TODAY SCHEDULE (all times ET)
There are two kinds of people in America: those with a direct role to play in the prison abuse scandal and those without one.
Most Note readers are in the first group, but for the 61 of you who aren't, here's a handy guide to what we are all doing:
Gang of 500: Taking one glancing look at the new Gallup numbers and issuing a collective swoon, "THE PRISON ABUSE SCANDAL IS HURTING THE PRESIDENT'S POLL NUMBERS!!!! THE PRISON ABUSE SCANDAL IS HURTING THE PRESIDENT'S POLL NUMBERS!!!!"
Anchor bookers: Looking for the mother of all gets — the first (teary) interview with a pictured abuser, explaining the moment and pointing fingers upward.
The Kerry campaign: Trying to take maximum political advantage of the prison abuse scandal without appearing to try to take maximum political advantage of the prison abuse scandal.
White House officials: Resigning themselves to "this" — the incessant questions, the way it infects EVERYTHING, the distractions, the unexplored practical and psychological implications on the nation, the world, and the president's election-year schedule (including those foreign trips).
Investigative reporters: E-mailing DOD sources, looking to bust something open.
Congressional staffers: Wondering when their bosses will realize that being portrayed in the media as demanding to see photos that involve sexual acts is, well, sort of odd.
Pentagon officials: Saying the right things (mostly) on the record; leaking like a sieve off the record and on background.
Bush campaign staffers: Hoping for a return to issues under the president's control.
Fox News Channel executives: Dialing back the use of the abuse photos and attempting to put them in context.
White House speechwriters: Doing a lot of research.
Rush Limbaugh: Continuing to throw whatever he can up against the wall and waiting to see what sticks like a brand new Wacky Wall Crawler.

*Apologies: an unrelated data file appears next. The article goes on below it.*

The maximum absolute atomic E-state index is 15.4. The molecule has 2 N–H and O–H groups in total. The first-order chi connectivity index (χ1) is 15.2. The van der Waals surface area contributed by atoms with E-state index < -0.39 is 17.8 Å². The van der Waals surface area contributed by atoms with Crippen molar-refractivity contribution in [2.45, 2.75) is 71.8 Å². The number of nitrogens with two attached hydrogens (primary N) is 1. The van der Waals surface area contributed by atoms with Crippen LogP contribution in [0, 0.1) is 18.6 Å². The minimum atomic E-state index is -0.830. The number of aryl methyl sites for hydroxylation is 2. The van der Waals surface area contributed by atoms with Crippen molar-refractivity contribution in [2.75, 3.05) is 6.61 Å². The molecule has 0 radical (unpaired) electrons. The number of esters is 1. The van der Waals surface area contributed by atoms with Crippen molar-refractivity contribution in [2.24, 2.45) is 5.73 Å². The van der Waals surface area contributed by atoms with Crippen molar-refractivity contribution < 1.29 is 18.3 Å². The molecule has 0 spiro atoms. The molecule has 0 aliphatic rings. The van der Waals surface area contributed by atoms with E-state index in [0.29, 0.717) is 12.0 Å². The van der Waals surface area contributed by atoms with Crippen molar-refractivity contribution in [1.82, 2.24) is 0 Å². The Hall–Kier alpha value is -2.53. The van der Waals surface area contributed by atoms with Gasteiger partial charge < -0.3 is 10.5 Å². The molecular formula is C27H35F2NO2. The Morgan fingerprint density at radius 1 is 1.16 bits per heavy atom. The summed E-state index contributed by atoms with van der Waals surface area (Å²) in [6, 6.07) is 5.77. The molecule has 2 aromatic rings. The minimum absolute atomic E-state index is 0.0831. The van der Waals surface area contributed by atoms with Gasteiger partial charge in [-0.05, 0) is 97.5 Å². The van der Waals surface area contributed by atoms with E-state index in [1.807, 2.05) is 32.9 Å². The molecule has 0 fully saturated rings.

Broadcast network executives: Wondering how much more of these events should be taken live to the full network.
Tad Devine, Mike Donilon, Mark McKinnon, Russ Schriefer, and Stuart Stevens: Reminding themselves of the old adperson's adage: "All human beings were born to do three things: eat, breathe, and critically judge advertising."
Focus group mediators of all stripes: Trying to decide whether to show the photos to the groups, or just talk about them, and asking about opportunity, responsibility, and community.
Donald Rumsfeld: Secretly considering resigning, or having no plans to resign whatsoever.
The Iraqi people: Letting their hearts and minds wander every which way.
The late night comics: Having a field day.
The book publishers: Scheming at Michael's and the Four Seasons about when to pull the trigger (and with whom).
Today, Maj. Gen. Antonio Taguba, Undersecretary of Defense for Intelligence Stephen Cambone and others testify before a two-part Senate Armed Services Committee hearing about the abuse of Iraqi prisoners at Abu Ghraib prison.
President Bush begins a three-day focus on education, traveling to Van Buren, Ark., to speak about the No Child Left Behind Act.
Sen. Kerry continues his focus on health care, touring a family health center and speaking in Louisville before attending a fundraising luncheon there. Later Kerry participates in a campaign rally in Jacksonville, Fla., before flying to Orlando.